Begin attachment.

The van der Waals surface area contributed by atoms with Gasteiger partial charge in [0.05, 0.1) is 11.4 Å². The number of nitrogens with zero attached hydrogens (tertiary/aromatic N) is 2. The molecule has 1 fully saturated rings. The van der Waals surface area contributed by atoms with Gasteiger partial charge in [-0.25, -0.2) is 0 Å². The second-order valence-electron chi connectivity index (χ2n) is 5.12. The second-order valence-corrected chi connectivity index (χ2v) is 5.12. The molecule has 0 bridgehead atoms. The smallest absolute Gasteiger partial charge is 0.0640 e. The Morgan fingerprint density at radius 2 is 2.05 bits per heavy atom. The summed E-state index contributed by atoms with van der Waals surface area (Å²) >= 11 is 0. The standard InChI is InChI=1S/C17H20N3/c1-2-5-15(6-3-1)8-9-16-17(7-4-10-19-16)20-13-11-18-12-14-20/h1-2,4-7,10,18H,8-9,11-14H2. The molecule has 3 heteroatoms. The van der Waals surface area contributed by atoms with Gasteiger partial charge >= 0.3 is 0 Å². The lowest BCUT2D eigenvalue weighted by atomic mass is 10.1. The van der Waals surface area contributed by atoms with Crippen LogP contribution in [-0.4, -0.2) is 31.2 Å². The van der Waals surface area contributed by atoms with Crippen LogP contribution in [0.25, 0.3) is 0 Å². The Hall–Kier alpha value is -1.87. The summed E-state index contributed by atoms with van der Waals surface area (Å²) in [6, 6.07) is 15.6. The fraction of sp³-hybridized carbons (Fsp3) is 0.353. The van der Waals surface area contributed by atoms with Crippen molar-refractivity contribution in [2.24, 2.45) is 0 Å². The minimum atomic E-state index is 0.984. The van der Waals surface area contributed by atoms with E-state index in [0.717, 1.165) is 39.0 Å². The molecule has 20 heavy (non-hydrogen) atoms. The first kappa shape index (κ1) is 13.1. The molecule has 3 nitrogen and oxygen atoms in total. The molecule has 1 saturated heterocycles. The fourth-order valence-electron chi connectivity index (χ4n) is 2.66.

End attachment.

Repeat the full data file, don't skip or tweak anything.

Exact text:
The van der Waals surface area contributed by atoms with Gasteiger partial charge in [0.05, 0.1) is 11.4 Å². The number of nitrogens with zero attached hydrogens (tertiary/aromatic N) is 2. The molecule has 1 fully saturated rings. The van der Waals surface area contributed by atoms with Gasteiger partial charge in [-0.25, -0.2) is 0 Å². The second-order valence-electron chi connectivity index (χ2n) is 5.12. The second-order valence-corrected chi connectivity index (χ2v) is 5.12. The molecule has 0 bridgehead atoms. The smallest absolute Gasteiger partial charge is 0.0640 e. The Morgan fingerprint density at radius 2 is 2.05 bits per heavy atom. The summed E-state index contributed by atoms with van der Waals surface area (Å²) >= 11 is 0. The standard InChI is InChI=1S/C17H20N3/c1-2-5-15(6-3-1)8-9-16-17(7-4-10-19-16)20-13-11-18-12-14-20/h1-2,4-7,10,18H,8-9,11-14H2. The molecule has 3 heteroatoms. The van der Waals surface area contributed by atoms with Gasteiger partial charge >= 0.3 is 0 Å². The lowest BCUT2D eigenvalue weighted by atomic mass is 10.1. The van der Waals surface area contributed by atoms with Crippen LogP contribution in [-0.4, -0.2) is 31.2 Å². The van der Waals surface area contributed by atoms with Crippen LogP contribution in [0.25, 0.3) is 0 Å². The Hall–Kier alpha value is -1.87. The summed E-state index contributed by atoms with van der Waals surface area (Å²) in [6, 6.07) is 15.6. The fraction of sp³-hybridized carbons (Fsp3) is 0.353. The van der Waals surface area contributed by atoms with Crippen molar-refractivity contribution in [2.24, 2.45) is 0 Å². The minimum atomic E-state index is 0.984. The van der Waals surface area contributed by atoms with E-state index in [0.717, 1.165) is 39.0 Å². The molecule has 20 heavy (non-hydrogen) atoms. The first kappa shape index (κ1) is 13.1. The molecule has 3 nitrogen and oxygen atoms in total. The molecule has 1 saturated heterocycles. The fourth-order valence-electron chi connectivity index (χ4n) is 2.66.